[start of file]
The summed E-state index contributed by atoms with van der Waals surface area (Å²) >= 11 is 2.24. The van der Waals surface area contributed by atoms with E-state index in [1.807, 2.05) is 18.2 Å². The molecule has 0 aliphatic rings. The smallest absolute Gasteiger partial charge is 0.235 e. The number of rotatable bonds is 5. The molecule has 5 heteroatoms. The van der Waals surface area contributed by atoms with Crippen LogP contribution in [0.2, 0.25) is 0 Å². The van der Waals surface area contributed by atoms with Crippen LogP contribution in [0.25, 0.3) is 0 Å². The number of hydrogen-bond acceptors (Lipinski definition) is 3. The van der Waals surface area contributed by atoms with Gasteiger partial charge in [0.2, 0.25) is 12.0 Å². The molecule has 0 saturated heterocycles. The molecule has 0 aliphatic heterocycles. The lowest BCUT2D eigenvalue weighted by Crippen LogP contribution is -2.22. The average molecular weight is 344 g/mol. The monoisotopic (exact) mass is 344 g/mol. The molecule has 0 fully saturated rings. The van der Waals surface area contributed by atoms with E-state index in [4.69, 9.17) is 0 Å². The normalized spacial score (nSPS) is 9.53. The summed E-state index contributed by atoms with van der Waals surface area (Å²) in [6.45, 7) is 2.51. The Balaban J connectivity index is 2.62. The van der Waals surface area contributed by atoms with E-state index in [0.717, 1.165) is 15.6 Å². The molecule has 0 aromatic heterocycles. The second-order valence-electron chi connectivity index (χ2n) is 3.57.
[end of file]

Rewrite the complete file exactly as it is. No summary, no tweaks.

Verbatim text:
The summed E-state index contributed by atoms with van der Waals surface area (Å²) >= 11 is 2.24. The van der Waals surface area contributed by atoms with E-state index in [1.807, 2.05) is 18.2 Å². The molecule has 0 aliphatic rings. The smallest absolute Gasteiger partial charge is 0.235 e. The number of rotatable bonds is 5. The molecule has 5 heteroatoms. The van der Waals surface area contributed by atoms with Crippen LogP contribution in [0.2, 0.25) is 0 Å². The van der Waals surface area contributed by atoms with Crippen LogP contribution in [0.25, 0.3) is 0 Å². The number of hydrogen-bond acceptors (Lipinski definition) is 3. The van der Waals surface area contributed by atoms with Gasteiger partial charge in [0.2, 0.25) is 12.0 Å². The molecule has 0 saturated heterocycles. The molecule has 0 aliphatic heterocycles. The lowest BCUT2D eigenvalue weighted by Crippen LogP contribution is -2.22. The average molecular weight is 344 g/mol. The monoisotopic (exact) mass is 344 g/mol. The molecule has 0 fully saturated rings. The van der Waals surface area contributed by atoms with E-state index in [4.69, 9.17) is 0 Å². The normalized spacial score (nSPS) is 9.53. The summed E-state index contributed by atoms with van der Waals surface area (Å²) in [6.45, 7) is 2.51. The Balaban J connectivity index is 2.62. The van der Waals surface area contributed by atoms with E-state index in [0.717, 1.165) is 15.6 Å². The molecule has 0 aromatic heterocycles. The second-order valence-electron chi connectivity index (χ2n) is 3.57.